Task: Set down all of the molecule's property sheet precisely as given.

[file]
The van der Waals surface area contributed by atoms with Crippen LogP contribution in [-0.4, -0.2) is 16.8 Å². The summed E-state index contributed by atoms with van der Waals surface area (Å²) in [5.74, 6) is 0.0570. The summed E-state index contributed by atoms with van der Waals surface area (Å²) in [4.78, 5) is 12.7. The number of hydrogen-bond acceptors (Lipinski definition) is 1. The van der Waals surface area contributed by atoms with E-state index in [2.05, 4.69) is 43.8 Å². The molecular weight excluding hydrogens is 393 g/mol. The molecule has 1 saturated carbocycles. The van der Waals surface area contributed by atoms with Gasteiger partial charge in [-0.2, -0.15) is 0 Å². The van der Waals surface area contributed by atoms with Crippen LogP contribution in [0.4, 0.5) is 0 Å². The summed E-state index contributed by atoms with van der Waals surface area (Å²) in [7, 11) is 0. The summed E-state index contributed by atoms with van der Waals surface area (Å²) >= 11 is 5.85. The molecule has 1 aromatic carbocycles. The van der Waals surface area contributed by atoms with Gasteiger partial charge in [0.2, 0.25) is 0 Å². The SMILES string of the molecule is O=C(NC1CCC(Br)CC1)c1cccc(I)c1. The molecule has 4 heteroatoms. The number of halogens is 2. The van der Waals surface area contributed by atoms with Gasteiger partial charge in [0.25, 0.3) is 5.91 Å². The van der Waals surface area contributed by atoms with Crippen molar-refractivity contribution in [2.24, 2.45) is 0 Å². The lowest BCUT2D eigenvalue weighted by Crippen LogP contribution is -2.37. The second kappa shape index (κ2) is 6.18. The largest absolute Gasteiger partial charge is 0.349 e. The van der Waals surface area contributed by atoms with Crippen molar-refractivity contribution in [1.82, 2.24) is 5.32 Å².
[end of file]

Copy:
The van der Waals surface area contributed by atoms with Crippen LogP contribution in [-0.4, -0.2) is 16.8 Å². The summed E-state index contributed by atoms with van der Waals surface area (Å²) in [5.74, 6) is 0.0570. The summed E-state index contributed by atoms with van der Waals surface area (Å²) in [4.78, 5) is 12.7. The number of hydrogen-bond acceptors (Lipinski definition) is 1. The van der Waals surface area contributed by atoms with E-state index in [2.05, 4.69) is 43.8 Å². The molecular weight excluding hydrogens is 393 g/mol. The molecule has 1 saturated carbocycles. The van der Waals surface area contributed by atoms with Gasteiger partial charge in [-0.2, -0.15) is 0 Å². The van der Waals surface area contributed by atoms with Crippen LogP contribution in [0.4, 0.5) is 0 Å². The summed E-state index contributed by atoms with van der Waals surface area (Å²) in [7, 11) is 0. The summed E-state index contributed by atoms with van der Waals surface area (Å²) >= 11 is 5.85. The molecule has 1 aromatic carbocycles. The van der Waals surface area contributed by atoms with Gasteiger partial charge in [0.2, 0.25) is 0 Å². The SMILES string of the molecule is O=C(NC1CCC(Br)CC1)c1cccc(I)c1. The molecule has 4 heteroatoms. The number of halogens is 2. The van der Waals surface area contributed by atoms with Gasteiger partial charge in [0.25, 0.3) is 5.91 Å². The van der Waals surface area contributed by atoms with Crippen molar-refractivity contribution in [2.24, 2.45) is 0 Å². The lowest BCUT2D eigenvalue weighted by Crippen LogP contribution is -2.37. The second kappa shape index (κ2) is 6.18. The largest absolute Gasteiger partial charge is 0.349 e. The van der Waals surface area contributed by atoms with Crippen molar-refractivity contribution in [1.82, 2.24) is 5.32 Å².